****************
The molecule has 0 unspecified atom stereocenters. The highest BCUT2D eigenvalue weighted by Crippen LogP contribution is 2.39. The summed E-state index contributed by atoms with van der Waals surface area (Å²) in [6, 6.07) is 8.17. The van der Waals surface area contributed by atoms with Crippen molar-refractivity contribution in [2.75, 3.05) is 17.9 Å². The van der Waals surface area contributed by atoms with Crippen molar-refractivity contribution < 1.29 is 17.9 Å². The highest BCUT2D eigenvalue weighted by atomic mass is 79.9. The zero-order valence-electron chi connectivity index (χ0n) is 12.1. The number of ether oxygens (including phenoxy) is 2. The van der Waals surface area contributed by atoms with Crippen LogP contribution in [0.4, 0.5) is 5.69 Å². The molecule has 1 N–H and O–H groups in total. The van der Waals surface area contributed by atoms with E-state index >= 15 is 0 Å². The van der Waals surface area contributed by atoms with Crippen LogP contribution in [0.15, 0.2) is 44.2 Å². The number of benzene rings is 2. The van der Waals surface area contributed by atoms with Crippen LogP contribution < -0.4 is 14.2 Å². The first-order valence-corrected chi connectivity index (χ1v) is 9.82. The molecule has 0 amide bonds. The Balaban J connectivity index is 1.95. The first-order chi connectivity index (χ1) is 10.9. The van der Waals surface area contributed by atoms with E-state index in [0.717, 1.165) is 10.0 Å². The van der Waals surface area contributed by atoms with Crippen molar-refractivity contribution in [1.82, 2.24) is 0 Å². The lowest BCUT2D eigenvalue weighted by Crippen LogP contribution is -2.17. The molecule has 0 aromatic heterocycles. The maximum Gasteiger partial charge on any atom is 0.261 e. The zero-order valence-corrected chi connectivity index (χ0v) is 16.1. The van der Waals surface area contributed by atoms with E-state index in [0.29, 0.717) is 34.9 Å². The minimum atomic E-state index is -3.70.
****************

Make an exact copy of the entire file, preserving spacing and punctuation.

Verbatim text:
The molecule has 0 unspecified atom stereocenters. The highest BCUT2D eigenvalue weighted by Crippen LogP contribution is 2.39. The summed E-state index contributed by atoms with van der Waals surface area (Å²) in [6, 6.07) is 8.17. The van der Waals surface area contributed by atoms with Crippen molar-refractivity contribution in [2.75, 3.05) is 17.9 Å². The van der Waals surface area contributed by atoms with Crippen molar-refractivity contribution < 1.29 is 17.9 Å². The highest BCUT2D eigenvalue weighted by atomic mass is 79.9. The zero-order valence-electron chi connectivity index (χ0n) is 12.1. The number of ether oxygens (including phenoxy) is 2. The van der Waals surface area contributed by atoms with Crippen LogP contribution in [0.4, 0.5) is 5.69 Å². The molecule has 1 N–H and O–H groups in total. The van der Waals surface area contributed by atoms with E-state index >= 15 is 0 Å². The van der Waals surface area contributed by atoms with Crippen LogP contribution in [0.15, 0.2) is 44.2 Å². The number of benzene rings is 2. The van der Waals surface area contributed by atoms with Crippen LogP contribution < -0.4 is 14.2 Å². The first-order valence-corrected chi connectivity index (χ1v) is 9.82. The molecule has 0 amide bonds. The Balaban J connectivity index is 1.95. The first-order chi connectivity index (χ1) is 10.9. The van der Waals surface area contributed by atoms with E-state index in [0.717, 1.165) is 10.0 Å². The van der Waals surface area contributed by atoms with Crippen molar-refractivity contribution in [1.82, 2.24) is 0 Å². The lowest BCUT2D eigenvalue weighted by Crippen LogP contribution is -2.17. The molecule has 0 aromatic heterocycles. The maximum Gasteiger partial charge on any atom is 0.261 e. The zero-order valence-corrected chi connectivity index (χ0v) is 16.1. The van der Waals surface area contributed by atoms with E-state index in [0.29, 0.717) is 34.9 Å². The minimum atomic E-state index is -3.70.